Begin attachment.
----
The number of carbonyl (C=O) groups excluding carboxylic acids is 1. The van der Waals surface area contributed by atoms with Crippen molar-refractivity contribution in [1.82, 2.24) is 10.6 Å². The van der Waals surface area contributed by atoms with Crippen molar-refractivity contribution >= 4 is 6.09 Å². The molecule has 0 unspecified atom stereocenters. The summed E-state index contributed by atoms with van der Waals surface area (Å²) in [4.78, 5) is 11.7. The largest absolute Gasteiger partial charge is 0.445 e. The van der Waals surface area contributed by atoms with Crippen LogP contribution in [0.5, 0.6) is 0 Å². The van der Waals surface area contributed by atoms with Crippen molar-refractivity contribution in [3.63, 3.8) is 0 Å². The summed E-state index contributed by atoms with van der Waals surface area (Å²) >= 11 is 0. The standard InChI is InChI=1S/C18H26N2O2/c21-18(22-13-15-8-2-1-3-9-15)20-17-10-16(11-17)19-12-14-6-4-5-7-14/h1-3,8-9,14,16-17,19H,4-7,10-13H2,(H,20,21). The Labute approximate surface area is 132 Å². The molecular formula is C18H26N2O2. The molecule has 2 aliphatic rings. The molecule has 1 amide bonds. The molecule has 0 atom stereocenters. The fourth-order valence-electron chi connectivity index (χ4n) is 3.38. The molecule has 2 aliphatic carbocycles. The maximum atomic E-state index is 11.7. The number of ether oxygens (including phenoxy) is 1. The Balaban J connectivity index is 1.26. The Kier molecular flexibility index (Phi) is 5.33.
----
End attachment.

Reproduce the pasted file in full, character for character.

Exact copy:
The number of carbonyl (C=O) groups excluding carboxylic acids is 1. The van der Waals surface area contributed by atoms with Crippen molar-refractivity contribution in [1.82, 2.24) is 10.6 Å². The van der Waals surface area contributed by atoms with Crippen molar-refractivity contribution >= 4 is 6.09 Å². The molecule has 0 unspecified atom stereocenters. The summed E-state index contributed by atoms with van der Waals surface area (Å²) in [4.78, 5) is 11.7. The largest absolute Gasteiger partial charge is 0.445 e. The van der Waals surface area contributed by atoms with Crippen LogP contribution in [0.5, 0.6) is 0 Å². The van der Waals surface area contributed by atoms with Crippen molar-refractivity contribution in [3.63, 3.8) is 0 Å². The summed E-state index contributed by atoms with van der Waals surface area (Å²) >= 11 is 0. The standard InChI is InChI=1S/C18H26N2O2/c21-18(22-13-15-8-2-1-3-9-15)20-17-10-16(11-17)19-12-14-6-4-5-7-14/h1-3,8-9,14,16-17,19H,4-7,10-13H2,(H,20,21). The Labute approximate surface area is 132 Å². The molecular formula is C18H26N2O2. The molecule has 2 aliphatic rings. The molecule has 1 amide bonds. The molecule has 0 atom stereocenters. The fourth-order valence-electron chi connectivity index (χ4n) is 3.38. The molecule has 2 aliphatic carbocycles. The maximum atomic E-state index is 11.7. The number of ether oxygens (including phenoxy) is 1. The Balaban J connectivity index is 1.26. The Kier molecular flexibility index (Phi) is 5.33.